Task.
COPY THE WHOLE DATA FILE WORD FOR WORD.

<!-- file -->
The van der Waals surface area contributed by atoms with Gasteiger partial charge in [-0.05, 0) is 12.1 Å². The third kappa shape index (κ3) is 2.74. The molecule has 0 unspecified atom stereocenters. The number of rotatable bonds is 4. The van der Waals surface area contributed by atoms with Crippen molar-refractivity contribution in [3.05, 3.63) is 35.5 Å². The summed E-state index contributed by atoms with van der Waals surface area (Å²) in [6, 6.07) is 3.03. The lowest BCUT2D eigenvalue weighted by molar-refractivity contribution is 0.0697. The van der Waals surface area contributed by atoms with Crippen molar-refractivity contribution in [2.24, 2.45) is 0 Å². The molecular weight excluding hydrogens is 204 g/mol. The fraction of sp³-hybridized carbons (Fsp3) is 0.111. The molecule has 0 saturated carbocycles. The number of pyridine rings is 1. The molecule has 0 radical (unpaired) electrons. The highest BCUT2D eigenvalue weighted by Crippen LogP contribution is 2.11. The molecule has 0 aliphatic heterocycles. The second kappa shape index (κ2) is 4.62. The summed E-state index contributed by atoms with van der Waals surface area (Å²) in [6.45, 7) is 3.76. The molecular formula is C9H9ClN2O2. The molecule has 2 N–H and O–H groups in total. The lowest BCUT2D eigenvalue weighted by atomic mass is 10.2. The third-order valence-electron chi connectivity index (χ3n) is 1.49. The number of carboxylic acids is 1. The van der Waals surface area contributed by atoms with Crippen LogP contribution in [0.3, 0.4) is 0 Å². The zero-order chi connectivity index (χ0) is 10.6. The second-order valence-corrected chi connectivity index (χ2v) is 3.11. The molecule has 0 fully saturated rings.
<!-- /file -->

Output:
The van der Waals surface area contributed by atoms with Gasteiger partial charge in [-0.05, 0) is 12.1 Å². The third kappa shape index (κ3) is 2.74. The molecule has 0 unspecified atom stereocenters. The number of rotatable bonds is 4. The van der Waals surface area contributed by atoms with Crippen molar-refractivity contribution in [3.05, 3.63) is 35.5 Å². The summed E-state index contributed by atoms with van der Waals surface area (Å²) in [6, 6.07) is 3.03. The lowest BCUT2D eigenvalue weighted by molar-refractivity contribution is 0.0697. The van der Waals surface area contributed by atoms with Crippen molar-refractivity contribution in [2.24, 2.45) is 0 Å². The molecular weight excluding hydrogens is 204 g/mol. The fraction of sp³-hybridized carbons (Fsp3) is 0.111. The molecule has 0 saturated carbocycles. The number of pyridine rings is 1. The molecule has 0 radical (unpaired) electrons. The highest BCUT2D eigenvalue weighted by Crippen LogP contribution is 2.11. The molecule has 0 aliphatic heterocycles. The second kappa shape index (κ2) is 4.62. The summed E-state index contributed by atoms with van der Waals surface area (Å²) in [6.45, 7) is 3.76. The molecular formula is C9H9ClN2O2. The molecule has 2 N–H and O–H groups in total. The lowest BCUT2D eigenvalue weighted by atomic mass is 10.2. The third-order valence-electron chi connectivity index (χ3n) is 1.49. The number of carboxylic acids is 1. The van der Waals surface area contributed by atoms with Crippen LogP contribution in [0.3, 0.4) is 0 Å². The zero-order chi connectivity index (χ0) is 10.6. The second-order valence-corrected chi connectivity index (χ2v) is 3.11. The molecule has 0 fully saturated rings.